Social interactions play a crucial role throughout our lives. Positive relationships with others make life exciting and boosts our energy which allows us to move forward in life. But sometimes people get mislead and are forced to follow the incorrect path. It seems as if there is no way out once they are trapped! The most susceptible group of people to get tangled in this issue are the teenagers in school. Teens deftly fall in peer pressure, which is being forced to do things against their will, but they have to do so in order to fit in. Although there are many factors that may affect a teen’s behaviour, but peer pressure negatively effects teenager’s decision making abilities and results in low self-esteem, leading to an increased chance of them acting delinquent.
When people think about teenagers, words like “responsible” or “careful” are not the first words to come to their mind, because teens are judged by their irrational decision making. Although, in most cases there’s a possible reason behind their act, mostly they are influenced or forced by their peers. “Observational data point to peer influence as a primary contextual factor contributing to adolescents’ heightened tendency to make risky decisions” (Albert, Chein ; Steinberg 2013). Furthermore, adolescents can also be influenced to make negative choices by their peers, choices like skipping school, bullying juniors and even trying alcohol and drugs which are considered to be cool. “Social needs, such as feelings of belonging, acceptance, and attachment, intensify during adolescence and may increase the amount of control exerted by a peer group” (Kiran-Esen ; Binnaz 2012). When a person faces ignorance by their parents, siblings or friends it extremely affects them as they begin to think everyone is superior and they are unattractive, unintelligent and not appreciated by anyone. At that time, whoever offers their support, they tend to clutch on to them and are willing to do anything in order to have a sense of social belonging. They start to exhibit a tendency to change their appearance in order to blend into the crowd. When deciding what to buy or what to wear, they will always have a notion in their mind to improve their looks, so they won’t be picked on. Hence pressure from peers can alter decision making.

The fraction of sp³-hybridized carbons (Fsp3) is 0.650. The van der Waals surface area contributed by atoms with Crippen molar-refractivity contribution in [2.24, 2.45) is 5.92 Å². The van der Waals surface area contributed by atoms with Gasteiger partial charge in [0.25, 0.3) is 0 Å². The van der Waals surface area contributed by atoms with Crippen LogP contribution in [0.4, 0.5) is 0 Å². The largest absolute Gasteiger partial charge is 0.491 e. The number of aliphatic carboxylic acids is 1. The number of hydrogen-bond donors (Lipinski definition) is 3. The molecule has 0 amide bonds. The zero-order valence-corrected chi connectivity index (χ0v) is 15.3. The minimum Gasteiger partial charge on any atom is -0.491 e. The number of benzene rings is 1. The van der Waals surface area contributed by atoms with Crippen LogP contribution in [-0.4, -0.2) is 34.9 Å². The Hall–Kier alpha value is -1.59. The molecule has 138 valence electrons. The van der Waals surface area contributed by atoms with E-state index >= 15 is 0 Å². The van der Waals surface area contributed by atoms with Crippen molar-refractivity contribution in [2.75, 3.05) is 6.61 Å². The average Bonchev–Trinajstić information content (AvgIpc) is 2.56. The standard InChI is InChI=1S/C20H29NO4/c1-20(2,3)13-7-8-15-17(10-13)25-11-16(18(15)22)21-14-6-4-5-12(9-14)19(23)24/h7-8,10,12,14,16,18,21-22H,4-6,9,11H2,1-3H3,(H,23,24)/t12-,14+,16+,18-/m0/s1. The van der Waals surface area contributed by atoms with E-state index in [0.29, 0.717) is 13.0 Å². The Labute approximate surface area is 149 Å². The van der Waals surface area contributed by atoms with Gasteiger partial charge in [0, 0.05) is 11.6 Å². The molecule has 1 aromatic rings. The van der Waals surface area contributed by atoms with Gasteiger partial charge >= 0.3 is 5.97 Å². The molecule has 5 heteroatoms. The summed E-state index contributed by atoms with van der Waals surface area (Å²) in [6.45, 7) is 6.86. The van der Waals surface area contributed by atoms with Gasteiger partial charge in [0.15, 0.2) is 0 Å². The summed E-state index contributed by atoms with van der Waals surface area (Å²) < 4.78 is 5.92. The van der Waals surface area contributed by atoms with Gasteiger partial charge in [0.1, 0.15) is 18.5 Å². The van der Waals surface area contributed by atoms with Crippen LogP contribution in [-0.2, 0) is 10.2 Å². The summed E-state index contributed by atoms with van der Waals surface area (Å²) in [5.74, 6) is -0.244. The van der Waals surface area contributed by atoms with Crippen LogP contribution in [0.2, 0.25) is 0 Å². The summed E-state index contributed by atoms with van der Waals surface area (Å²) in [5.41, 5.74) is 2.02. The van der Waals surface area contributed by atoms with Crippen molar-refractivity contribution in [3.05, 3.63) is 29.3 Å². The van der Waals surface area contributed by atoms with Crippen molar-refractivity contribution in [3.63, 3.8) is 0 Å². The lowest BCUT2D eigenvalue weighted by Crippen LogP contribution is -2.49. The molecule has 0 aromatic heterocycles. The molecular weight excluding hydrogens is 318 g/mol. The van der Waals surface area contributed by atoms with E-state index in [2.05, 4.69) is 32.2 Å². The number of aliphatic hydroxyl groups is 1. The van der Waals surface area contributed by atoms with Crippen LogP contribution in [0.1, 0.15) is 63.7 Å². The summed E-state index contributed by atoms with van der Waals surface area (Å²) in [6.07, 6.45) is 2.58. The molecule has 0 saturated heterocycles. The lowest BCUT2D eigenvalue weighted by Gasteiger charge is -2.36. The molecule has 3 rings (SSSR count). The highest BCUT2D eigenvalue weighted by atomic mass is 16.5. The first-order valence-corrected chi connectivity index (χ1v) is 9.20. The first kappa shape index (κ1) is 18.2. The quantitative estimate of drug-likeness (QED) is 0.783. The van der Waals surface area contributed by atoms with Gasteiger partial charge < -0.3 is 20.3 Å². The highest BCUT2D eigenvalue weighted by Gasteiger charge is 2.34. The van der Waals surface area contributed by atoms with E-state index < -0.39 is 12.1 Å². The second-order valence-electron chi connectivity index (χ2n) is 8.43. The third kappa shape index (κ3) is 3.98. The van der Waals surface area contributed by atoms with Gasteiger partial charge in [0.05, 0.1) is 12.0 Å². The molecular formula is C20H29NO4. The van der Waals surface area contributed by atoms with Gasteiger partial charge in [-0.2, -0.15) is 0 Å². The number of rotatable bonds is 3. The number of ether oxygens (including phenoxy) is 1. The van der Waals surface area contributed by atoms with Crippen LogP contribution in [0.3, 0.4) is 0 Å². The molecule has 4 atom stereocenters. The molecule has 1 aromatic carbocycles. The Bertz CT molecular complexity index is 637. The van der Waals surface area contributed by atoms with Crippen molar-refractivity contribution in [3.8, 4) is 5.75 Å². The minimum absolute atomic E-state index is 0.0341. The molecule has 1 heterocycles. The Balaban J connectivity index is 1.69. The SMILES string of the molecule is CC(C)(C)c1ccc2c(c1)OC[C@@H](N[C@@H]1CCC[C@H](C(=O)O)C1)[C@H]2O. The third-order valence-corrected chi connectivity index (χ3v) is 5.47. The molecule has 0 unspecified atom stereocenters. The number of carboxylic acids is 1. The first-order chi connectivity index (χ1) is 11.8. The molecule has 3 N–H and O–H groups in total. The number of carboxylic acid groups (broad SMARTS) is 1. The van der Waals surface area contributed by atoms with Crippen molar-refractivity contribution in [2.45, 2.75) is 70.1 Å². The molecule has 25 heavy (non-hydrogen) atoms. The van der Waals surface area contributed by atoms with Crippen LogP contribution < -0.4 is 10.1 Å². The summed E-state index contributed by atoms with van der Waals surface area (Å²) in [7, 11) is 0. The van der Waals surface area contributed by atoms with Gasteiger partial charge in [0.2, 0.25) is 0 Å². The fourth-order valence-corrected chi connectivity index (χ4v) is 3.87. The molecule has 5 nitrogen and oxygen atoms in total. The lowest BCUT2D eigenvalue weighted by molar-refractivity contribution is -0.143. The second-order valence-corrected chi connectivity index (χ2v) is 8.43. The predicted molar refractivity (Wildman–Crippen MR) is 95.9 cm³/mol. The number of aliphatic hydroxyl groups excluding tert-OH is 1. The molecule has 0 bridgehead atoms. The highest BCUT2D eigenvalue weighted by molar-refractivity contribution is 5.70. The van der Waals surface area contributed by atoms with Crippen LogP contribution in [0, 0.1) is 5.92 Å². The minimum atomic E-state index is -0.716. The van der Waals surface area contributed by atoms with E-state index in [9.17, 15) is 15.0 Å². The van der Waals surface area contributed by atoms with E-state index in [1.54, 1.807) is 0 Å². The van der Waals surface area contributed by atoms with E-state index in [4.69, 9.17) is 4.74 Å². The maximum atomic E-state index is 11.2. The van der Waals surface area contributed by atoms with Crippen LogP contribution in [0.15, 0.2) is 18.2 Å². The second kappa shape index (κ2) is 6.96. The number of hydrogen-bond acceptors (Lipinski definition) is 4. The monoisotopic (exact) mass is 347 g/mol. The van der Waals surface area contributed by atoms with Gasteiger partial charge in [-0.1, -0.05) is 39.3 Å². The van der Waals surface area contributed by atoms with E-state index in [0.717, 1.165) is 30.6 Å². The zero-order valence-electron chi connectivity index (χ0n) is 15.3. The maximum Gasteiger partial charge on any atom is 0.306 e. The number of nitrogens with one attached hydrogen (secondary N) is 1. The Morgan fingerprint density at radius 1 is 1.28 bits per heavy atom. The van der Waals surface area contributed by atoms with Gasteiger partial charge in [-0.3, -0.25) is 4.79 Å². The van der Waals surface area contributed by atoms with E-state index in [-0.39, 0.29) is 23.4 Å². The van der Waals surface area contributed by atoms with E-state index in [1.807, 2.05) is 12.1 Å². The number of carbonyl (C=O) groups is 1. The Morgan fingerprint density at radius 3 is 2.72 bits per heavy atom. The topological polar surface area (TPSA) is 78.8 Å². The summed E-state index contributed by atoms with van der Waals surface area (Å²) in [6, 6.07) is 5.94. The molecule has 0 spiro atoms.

Criminal behaviour in teens is also connected to peer pressure, but it may not be the only factor. May Omogho Esiri (2016:8) states that “…Individuals become delinquent through association with people who are the carriers of criminal norms and that criminal behaviour is learned within primary groups in particular, peer groups. That is, Criminal behaviour in adolescents is as a result of social influence”. Children are more likely to commit minor crimes when they observe their close friends doing so. Family and friends impact adolescents in a positive or negative way; family connections can help the child in choosing which type of peers they may choose as friends, and friends can help them by spreading positive vibes. Mark Warr (1993:248) claims that “Parents who spend time with their children may reduce the likelihood of delinquent behavior, either by reducing opportunities for delinquency (time spent with parents is time spent away from delinquent peers) or by maximizing their effect as positive (law-abiding) role models”. Parents can decrease their children’s susceptibility to delinquency by simply spending time with them, but as of today it seems difficult, because parents are often busy with their work. When teen’s do not get time from their family, they seek that time and attention from friends and there’s an equal chance of them falling into a wrong peer group as there is to a right one.


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